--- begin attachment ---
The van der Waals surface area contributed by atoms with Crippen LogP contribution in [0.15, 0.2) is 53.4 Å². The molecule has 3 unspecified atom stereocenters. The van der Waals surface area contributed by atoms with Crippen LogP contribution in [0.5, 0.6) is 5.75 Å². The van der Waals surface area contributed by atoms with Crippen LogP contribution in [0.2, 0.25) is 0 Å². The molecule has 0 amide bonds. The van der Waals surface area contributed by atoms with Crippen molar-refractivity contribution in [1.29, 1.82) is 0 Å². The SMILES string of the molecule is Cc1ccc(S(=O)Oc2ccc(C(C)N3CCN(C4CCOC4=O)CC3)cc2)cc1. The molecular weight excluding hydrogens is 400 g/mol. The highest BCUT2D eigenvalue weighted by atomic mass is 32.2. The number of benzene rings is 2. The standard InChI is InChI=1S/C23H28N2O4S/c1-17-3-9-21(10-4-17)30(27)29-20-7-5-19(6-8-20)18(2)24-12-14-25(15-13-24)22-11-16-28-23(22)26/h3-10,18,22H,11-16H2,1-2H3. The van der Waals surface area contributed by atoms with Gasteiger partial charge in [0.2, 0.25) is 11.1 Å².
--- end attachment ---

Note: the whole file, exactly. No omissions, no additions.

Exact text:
The van der Waals surface area contributed by atoms with Crippen LogP contribution in [0.15, 0.2) is 53.4 Å². The molecule has 3 unspecified atom stereocenters. The van der Waals surface area contributed by atoms with Crippen LogP contribution in [0.5, 0.6) is 5.75 Å². The van der Waals surface area contributed by atoms with Crippen LogP contribution in [0.2, 0.25) is 0 Å². The molecule has 0 amide bonds. The van der Waals surface area contributed by atoms with Crippen molar-refractivity contribution in [1.29, 1.82) is 0 Å². The SMILES string of the molecule is Cc1ccc(S(=O)Oc2ccc(C(C)N3CCN(C4CCOC4=O)CC3)cc2)cc1. The molecular weight excluding hydrogens is 400 g/mol. The highest BCUT2D eigenvalue weighted by atomic mass is 32.2. The number of benzene rings is 2. The standard InChI is InChI=1S/C23H28N2O4S/c1-17-3-9-21(10-4-17)30(27)29-20-7-5-19(6-8-20)18(2)24-12-14-25(15-13-24)22-11-16-28-23(22)26/h3-10,18,22H,11-16H2,1-2H3. The van der Waals surface area contributed by atoms with Gasteiger partial charge in [0.2, 0.25) is 11.1 Å².